McGinest probably would have had his role reduced this season with the Patriots, and he'll primarily be used as a pass rusher with the Browns, but New England's defense certainly takes a hit with his departure.
''We haven't talked about [his role with the Browns]," said McGinest. ''I'll be on the left side, setting the edge and rushing the passer and providing some leadership. I want to help these guys get going in the right direction. It's not like I'm Superman. I'm just a piece of the puzzle."
Life for the Patriots has been much easier the last dozen years knowing McGinest's physical presence (6 foot 5 inches, 270 pounds) was something foes had to deal with. And his leadership in the locker room may have been just as valuable.
It is something Crennel knows very well, having witnessed it for seven years, including four as the Patriots' defensive coordinator (2001-04). ''He brings a tremendous amount of credibility to our team and franchise overall," Browns general manager Phil Savage said.
McGinest started every game last season, and of the players on the roster, only Rosevelt Colvin and Mike Vrabel have extensive experience on the outside, though Vrabel moved inside midway through last season.
Should Vrabel return to the wing, Monty Beisel, a starter early in the season, is the likely choice to take over in the middle next to Tedy Bruschi. Tully Banta-Cain and practice-squad linebacker Eric Alexander could be in the mix outside. And the Patriots have no other regular-set inside linebackers on the roster.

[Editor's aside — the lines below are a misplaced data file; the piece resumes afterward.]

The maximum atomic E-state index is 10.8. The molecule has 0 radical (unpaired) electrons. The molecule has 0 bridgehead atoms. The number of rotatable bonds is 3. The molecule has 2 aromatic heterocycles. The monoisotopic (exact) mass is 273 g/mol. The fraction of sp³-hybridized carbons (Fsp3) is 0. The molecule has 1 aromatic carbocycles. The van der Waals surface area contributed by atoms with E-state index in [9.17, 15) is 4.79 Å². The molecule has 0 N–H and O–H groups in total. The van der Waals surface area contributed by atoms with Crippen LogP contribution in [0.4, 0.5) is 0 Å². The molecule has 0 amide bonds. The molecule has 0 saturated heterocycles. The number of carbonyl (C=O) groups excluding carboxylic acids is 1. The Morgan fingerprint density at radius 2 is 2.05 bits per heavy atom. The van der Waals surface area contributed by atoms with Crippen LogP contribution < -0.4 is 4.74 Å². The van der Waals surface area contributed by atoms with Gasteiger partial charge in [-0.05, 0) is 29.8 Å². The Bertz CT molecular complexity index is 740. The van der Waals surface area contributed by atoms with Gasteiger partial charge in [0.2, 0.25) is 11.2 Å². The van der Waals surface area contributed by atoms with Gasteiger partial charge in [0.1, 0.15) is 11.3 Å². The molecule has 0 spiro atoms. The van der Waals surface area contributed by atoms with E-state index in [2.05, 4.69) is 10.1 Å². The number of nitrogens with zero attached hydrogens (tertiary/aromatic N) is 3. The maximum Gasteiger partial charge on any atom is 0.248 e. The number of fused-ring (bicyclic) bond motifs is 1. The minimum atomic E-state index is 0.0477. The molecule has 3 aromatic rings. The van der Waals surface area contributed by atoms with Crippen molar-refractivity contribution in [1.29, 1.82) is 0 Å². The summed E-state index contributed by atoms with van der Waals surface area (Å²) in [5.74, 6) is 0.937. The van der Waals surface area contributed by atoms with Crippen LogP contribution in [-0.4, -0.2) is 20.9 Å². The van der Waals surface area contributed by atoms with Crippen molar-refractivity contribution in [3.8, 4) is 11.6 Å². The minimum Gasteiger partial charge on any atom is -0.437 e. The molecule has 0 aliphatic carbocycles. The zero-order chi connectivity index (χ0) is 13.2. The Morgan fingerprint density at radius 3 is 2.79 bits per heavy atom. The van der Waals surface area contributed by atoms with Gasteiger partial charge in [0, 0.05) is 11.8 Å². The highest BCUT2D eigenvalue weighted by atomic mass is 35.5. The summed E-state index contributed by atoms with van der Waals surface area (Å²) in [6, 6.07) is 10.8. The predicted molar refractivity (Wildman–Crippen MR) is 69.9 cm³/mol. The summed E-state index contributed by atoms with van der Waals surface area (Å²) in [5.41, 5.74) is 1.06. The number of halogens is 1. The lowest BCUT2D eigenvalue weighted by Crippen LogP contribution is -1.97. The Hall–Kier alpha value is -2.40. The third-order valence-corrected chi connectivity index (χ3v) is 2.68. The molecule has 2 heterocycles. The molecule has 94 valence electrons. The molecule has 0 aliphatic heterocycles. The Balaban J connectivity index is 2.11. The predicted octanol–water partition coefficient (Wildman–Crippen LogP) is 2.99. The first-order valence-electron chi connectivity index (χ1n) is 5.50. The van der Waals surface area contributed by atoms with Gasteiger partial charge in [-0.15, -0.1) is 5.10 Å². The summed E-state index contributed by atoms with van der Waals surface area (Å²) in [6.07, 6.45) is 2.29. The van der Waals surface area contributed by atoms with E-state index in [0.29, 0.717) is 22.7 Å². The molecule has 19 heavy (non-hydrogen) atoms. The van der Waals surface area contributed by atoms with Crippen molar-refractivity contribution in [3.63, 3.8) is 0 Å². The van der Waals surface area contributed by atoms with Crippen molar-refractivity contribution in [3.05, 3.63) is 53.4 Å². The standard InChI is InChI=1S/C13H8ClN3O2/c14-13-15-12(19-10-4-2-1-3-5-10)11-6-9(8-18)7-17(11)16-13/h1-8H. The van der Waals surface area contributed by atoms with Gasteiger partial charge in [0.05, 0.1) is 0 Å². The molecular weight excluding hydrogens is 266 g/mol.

The team will look at drafting a linebacker with the No. 21 pick in the first round, and is likely to add another one or two through free agency. ''It's hard leaving somewhere you've been your whole career but you've got to prepare yourself," said McGinest. ''When they released me I was prepared to do what I needed to do. I'm in a good situation with a lot of young players who are hungry and want to win and a coach I can trust. It felt real nice here.
''I wish the Patriots the best. They have a good staff, they've always made good decisions bringing players in. But, of course, like any other place, they've got a lot of voids to fill.
''Now, I can't worry about that. I got to worry about what my job is here and winning games here. When they play us, they got to reckon with us. They got to deal with us now. So I'm not concerned about what they're doing or going through at all."
The Patriots are believed to be among the teams most interested in Keyshawn Johnson, who was released by Dallas Tuesday. But Johnson told the Globe yesterday that the Patriots have not contacted him to discuss joining the team.
''I would hope and expect that we'll talk before I do anything, but nothing has happened as yet," Johnson said.
Johnson, who is representing himself in negotiations, said he is likely to sign with a new team within a week. He was due to make $2.5 million in 2006 with the Cowboys, and is looking for more than that on average on a three- or four-year deal.
Free agent wide receiver Troy Brown has scheduled a visit with the Jets for today.